Amit Singhal and I have something in common. He heads up Google’s web search technology, and I am a lowly blogger, but we are united in our deep love for Star Trek.
Specifically, we both want to bring the fascinating technologies of science fiction (and Star Trek in particular) to reality. I’m still trying to get seed money for my replicator, but Singhal is much closer to his own goal: making search an experience as fluid and as powerful as Captain Kirk issuing a verbal query to the Enterprise computer and receiving a flood of relevant information in return.
The Enterprise computer operated on a deep understanding of human meaning, not a human understanding of machine-friendly keywords.
“To build the search engine I dream of, we need to make it truly universal,” Singhal says, “so you can do things that are not possible today.”
To that end, Google is starting to roll out its new Knowledge Graph engineering and design globally. Part of this is a new feature: Google web search can now include your Gmail messages and multimedia in search results. You can sign up now to get early access. If you like Google Search Plus Your World, you’ll likely find this new feature quite useful as well.
The company is also announcing voice-based search for iOS devices. Your searches are verbal and use natural language, and the app talks back to you, giving you verbal results in (more or less) natural language.
Also, the latest Google search field trial will include personalized, enhanced flight-tracking features, so you can see you’re going to be stuck in Newark for a few hours faster than ever before.
What Google is showing off today are a few baby steps, but they’re steps toward previously impossible goals like speech recognition, natural language processing, and true artificial intelligence.
Singhal says we’re not there yet, but just before his talk started, he, Google search guru Matt Cutts, and I were reminiscing about the “good” old days of AltaVista, Lycos, InfoSeek, and HotBot. My first real job involved doing search work at a startup in early 1999; Google wasn’t really a thing at that point, certainly not in sleepy central Virginia. And the search process pre-Google was excruciating, slow, and wildly unrepresentative of the web that existed at the time.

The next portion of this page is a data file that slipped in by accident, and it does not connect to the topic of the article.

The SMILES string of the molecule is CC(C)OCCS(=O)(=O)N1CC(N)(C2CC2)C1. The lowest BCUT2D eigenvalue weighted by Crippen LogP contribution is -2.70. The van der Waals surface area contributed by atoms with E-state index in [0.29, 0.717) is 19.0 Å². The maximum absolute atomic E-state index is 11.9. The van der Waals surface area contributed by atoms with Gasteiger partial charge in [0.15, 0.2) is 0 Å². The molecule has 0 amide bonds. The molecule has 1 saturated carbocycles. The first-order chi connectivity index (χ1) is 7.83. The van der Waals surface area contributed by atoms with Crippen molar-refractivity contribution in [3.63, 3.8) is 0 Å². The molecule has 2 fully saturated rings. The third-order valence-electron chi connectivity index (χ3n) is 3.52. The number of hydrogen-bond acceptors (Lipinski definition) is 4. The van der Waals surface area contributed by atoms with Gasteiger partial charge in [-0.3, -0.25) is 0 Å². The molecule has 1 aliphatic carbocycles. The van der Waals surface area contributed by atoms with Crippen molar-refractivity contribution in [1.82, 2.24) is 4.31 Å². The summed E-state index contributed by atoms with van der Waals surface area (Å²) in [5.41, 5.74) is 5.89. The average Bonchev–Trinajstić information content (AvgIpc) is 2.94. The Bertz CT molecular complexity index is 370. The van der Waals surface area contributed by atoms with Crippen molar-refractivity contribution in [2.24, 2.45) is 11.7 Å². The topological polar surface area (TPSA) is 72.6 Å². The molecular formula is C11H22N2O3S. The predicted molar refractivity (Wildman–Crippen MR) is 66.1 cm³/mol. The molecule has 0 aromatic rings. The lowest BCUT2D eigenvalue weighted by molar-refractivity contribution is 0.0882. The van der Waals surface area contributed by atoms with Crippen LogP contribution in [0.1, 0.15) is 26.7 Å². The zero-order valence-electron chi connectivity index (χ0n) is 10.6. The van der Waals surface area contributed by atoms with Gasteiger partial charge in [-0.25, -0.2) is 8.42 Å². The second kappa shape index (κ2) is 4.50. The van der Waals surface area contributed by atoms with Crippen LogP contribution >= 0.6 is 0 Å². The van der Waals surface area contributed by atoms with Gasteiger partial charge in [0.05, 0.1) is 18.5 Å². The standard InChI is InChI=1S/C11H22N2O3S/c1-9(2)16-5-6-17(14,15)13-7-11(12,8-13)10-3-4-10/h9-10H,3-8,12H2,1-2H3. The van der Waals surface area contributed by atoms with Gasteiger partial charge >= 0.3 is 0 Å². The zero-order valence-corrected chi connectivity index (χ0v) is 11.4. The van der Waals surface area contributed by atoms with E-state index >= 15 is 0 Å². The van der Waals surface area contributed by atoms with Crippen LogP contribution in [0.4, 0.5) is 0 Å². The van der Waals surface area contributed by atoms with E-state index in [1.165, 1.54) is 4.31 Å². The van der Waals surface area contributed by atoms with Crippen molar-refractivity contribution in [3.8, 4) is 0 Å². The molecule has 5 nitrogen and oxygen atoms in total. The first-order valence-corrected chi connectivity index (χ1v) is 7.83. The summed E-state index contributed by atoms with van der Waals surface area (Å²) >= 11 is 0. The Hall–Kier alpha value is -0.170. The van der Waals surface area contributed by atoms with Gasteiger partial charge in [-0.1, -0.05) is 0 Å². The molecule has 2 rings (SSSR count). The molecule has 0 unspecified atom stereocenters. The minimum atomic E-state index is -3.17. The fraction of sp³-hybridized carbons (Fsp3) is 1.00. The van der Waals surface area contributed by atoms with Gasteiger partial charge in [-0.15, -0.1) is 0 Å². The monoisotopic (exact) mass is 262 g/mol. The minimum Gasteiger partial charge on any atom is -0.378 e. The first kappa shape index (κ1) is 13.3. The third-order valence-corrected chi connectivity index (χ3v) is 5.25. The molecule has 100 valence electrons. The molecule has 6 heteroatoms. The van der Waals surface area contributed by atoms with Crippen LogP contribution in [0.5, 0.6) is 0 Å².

Those reminiscences stand in sharp contrast both to the future Singhal is envisioning and to the present state of web search. Over the past 13 years, we’ve come a lot closer Singhal’s goal of intelligent, human-friendly search, and we’re all excited about where search will go next.
Jack Menzel is one of the Googlers working on making the search engine smarter.
“We can use our understanding of the world to help you with more complicated tasks,” he says. He tells an anecdote about a road trip from the San Francisco Bay Area to Cedar Point, an amusement park in Ohio. Menzel needed some convincing to get in the car for such a long trip, and he puled up a Google search for “Cedar Point” to illustrate his point. In old-school web search, you’d see a list of links for the amusement park; you’d have to click through and copy/paste the names of rides into new searches to get more information on each one. But with Google’s new Knowledge Graph, the search engine’s newest “brain” rolled out a couple months ago, Google returns a map, contact information, specific rides in the park, images and videos, and a lot more — all on the first page of results, all arranged in pretty carousels, scannable boxes, and other information design elements infinitely better for humans than a list of links.
It’s not quite the Enterprise computer, but it’s getting closer. As Menzel told me during the Knowledge Graph launch, “Computers don’t really understand what people are talking about. To a computer, it’s just a string of letters.” Knowledge Graph treats queries as objects rather than strings, and it’s one of Google’s attempts to get closer to human-friendly, artificially intelligent search.
The other big part of Google’s web search evolution is speed. “Do you remember how slow it used to be?” Cutts muses. The Internet was slower, and our connections were slower 13 years ago. We’ve all been accelerating on every front, but Google has an institutional preference for lightning speed. It’s pushing and shoving the web to speed-focused standards, superspeedy Internet, speed-tweaked programming languages. Google is like a stupid teenager with his first car, with only one question on his mind: “How fast can this thing go?”
The bigger the dataset gets and the more we turn to Google for web search, the more urgent the need for speed becomes. Right now, the web has around 30 trillion unique URLs. Google crawls 20 billion pages every day, and we humans use Google to conduct 100 billion searches every month.
That kind of activity requires speed on every level of hardware, software, and even design. Today’s announcements, from the Gmail addition to search to the vocal search app, are all engineered to avoid wasting a millisecond more of your time, to get your head out of your devices, to make partaking in life simpler, to free up your brain for solving bigger problems than finding a movie tonight or finding an email you got last week.
“I dreamt all those dreams as a child,” Singhal says. “Thanks to all the wonderful research and the engineers at Google, we are so much closer to my dream of building the Star Trek computer.”
We know that Google’s still a business, and its primary goal is getting more users, selling more advertising, and making more money. But if it can move us a few more inches closer to Star Trek in that process, that’s okay with me.
This article originally appeared on VentureBeat
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